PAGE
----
5 Unique Predictions on The Future of Hotels Post-Covid

5 Unique Predictions on The Future of Hotels Post-Covid

The current pandemic situation has adversely affected economic growth especially that of Hoteliers. Hundreds of Hotels remain closed with occupancy down to 50 per cent across the US and most major global markets.

Tom Ito a Hospitality leader and principal at Gensler stated that Health, wellness, and making sure people feel safe and confident going back to hotels is now a major focus.

Whether they are banking on the swell of tourism that many predict will follow the introduction of a vaccine or are bound to open, hoteliers need to make plans that take new outbreaks and pandemics into consideration.

This is why Hotel executives, designers, and suppliers came together to rebrand the hotel experience taking into consideration people’s pain points, safety, and wellness in case of another outbreak and after the pandemic has died down. Five Unique predictions on the future of hotels were brought up. They include:

  1. Contactless room controls

A contactless and touchless room will not only provide a better in-room experience but also avoid unnecessary contact.  Hotels have long been moving towards automation with self-checkout and keyless guest-room entry via mobile phone, especially at budget and mid-scale hotels. The pandemic has only heightened the importance of these features, which align with increased needs for social distancing and avoiding strangers.

2. Pop-up dining and robotic servers

Hotel restaurants cannot thrive with the capacity restrictions forced by social distancing requirements neither can they offer outdoor dining year-round. This is why personalisation and creating a unique experience is an important factor in future hotels. Spaces that are not necessarily in the restaurant can be converted to pop-up areas for private dining with robots as servers.

3. Bringing the outdoors inside

The use of plants and green walls is gaining traction in hotel designs. Designers predict travellers may see more greenery coming inside as hotels seek to capture the calming effects of nature. Redesigning boardrooms and event areas with plants, air-filtration systems, and germ-killing ultraviolet light is a physical sign that the inside space is safe.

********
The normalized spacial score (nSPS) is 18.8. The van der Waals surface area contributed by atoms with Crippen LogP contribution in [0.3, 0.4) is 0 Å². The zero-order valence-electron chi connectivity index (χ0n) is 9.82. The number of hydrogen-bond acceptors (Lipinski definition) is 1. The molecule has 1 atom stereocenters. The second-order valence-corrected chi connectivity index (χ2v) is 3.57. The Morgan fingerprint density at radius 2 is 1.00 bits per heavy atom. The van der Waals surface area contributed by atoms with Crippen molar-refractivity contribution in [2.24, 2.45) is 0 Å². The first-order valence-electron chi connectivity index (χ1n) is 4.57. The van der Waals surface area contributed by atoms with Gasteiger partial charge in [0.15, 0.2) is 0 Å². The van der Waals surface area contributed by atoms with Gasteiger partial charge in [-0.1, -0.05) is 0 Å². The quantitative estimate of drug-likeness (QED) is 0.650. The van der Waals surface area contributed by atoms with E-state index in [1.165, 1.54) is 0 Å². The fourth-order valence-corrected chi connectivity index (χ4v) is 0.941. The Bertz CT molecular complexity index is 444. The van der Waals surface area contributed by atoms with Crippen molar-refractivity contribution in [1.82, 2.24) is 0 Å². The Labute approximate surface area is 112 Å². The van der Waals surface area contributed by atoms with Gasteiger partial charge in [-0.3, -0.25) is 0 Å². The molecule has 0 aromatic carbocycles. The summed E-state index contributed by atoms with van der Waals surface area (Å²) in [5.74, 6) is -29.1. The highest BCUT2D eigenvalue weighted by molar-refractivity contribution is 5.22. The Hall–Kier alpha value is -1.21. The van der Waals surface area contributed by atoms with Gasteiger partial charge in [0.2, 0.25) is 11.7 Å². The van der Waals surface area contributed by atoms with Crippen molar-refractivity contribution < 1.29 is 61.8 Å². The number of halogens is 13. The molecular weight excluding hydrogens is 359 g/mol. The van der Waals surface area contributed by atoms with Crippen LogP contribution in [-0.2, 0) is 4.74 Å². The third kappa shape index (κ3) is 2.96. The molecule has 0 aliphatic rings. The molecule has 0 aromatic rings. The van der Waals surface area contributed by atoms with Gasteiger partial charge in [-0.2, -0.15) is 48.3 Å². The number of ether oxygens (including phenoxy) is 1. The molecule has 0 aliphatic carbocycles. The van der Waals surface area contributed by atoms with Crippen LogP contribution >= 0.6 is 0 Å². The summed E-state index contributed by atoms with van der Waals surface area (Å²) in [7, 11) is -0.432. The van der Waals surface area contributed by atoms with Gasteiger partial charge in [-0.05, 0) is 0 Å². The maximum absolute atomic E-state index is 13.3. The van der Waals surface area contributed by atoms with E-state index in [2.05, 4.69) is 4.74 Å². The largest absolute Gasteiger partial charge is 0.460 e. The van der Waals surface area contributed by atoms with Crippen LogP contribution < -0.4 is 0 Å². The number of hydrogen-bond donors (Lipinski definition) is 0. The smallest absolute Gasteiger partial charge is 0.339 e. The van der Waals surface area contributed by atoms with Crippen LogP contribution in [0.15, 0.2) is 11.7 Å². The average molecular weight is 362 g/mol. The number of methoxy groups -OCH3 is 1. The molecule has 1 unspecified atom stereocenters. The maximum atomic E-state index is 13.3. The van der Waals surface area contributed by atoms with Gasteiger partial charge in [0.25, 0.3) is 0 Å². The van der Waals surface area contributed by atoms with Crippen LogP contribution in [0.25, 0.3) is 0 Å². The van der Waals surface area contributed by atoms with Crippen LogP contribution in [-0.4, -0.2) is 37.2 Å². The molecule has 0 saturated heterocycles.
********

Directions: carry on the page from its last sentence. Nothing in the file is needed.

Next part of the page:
4. Rooms designed for living

Before Covid, room service was not so nice as joining other guests in the dining room, now it is an important service people want. People are currently gunning for rooms designed to accommodate expanded roles that embody gyms, dining rooms, and offices with places to sleep and shower.

Hoteliers predict that guest rooms will no longer be just places to sleep and shower. Instead, they will multitask as gyms, dining rooms, and offices. Of course, travellers often use rooms for these purposes already. The difference will be designed to accommodate these expanded roles.

5. Mobile hotel rooms

As a result of the pandemic situation, North American travellers for example, rediscovered recreational vehicles as a means of taking their dwellings on the road. This birthed the idea of a hotel company that maintains a fleet of autonomous recreational vehicles – equipped with a bedroom, bathroom, and kitchen – that could move from one location to the next.

The mobile hotel rooms combine the services of rental van companies with hotel services. It uncouples the hospitality experience from hotels and sets it out on the road. Guests would be driven from one hotel location to the next on a road trip parking at affiliated hotels to use the pool, dine, or have their car serviced. Now this is not for all markets in fact I cant see it really taking off here in Australia but certainly unique and worth a look for the courageous entrepreneur.

Research that was undertaken by SiteMinder, Revinate, IDeaS and Dr Peter O’Connor predicts that 11% of tomorrow’s guest will move to mobile, 11% will want unique experiences, 10% expects to be recognised, 10% have higher expectations, 8% have digital natives, 8% will be better informed, 7%  will expect personalisation, 5%  will expect less human interaction, 5% will be value-conscious and 3% will book last minute.  The big question however is: Will hotels be able to match customer’s expectation?



By Tom Ito



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Posted in Hotel Insights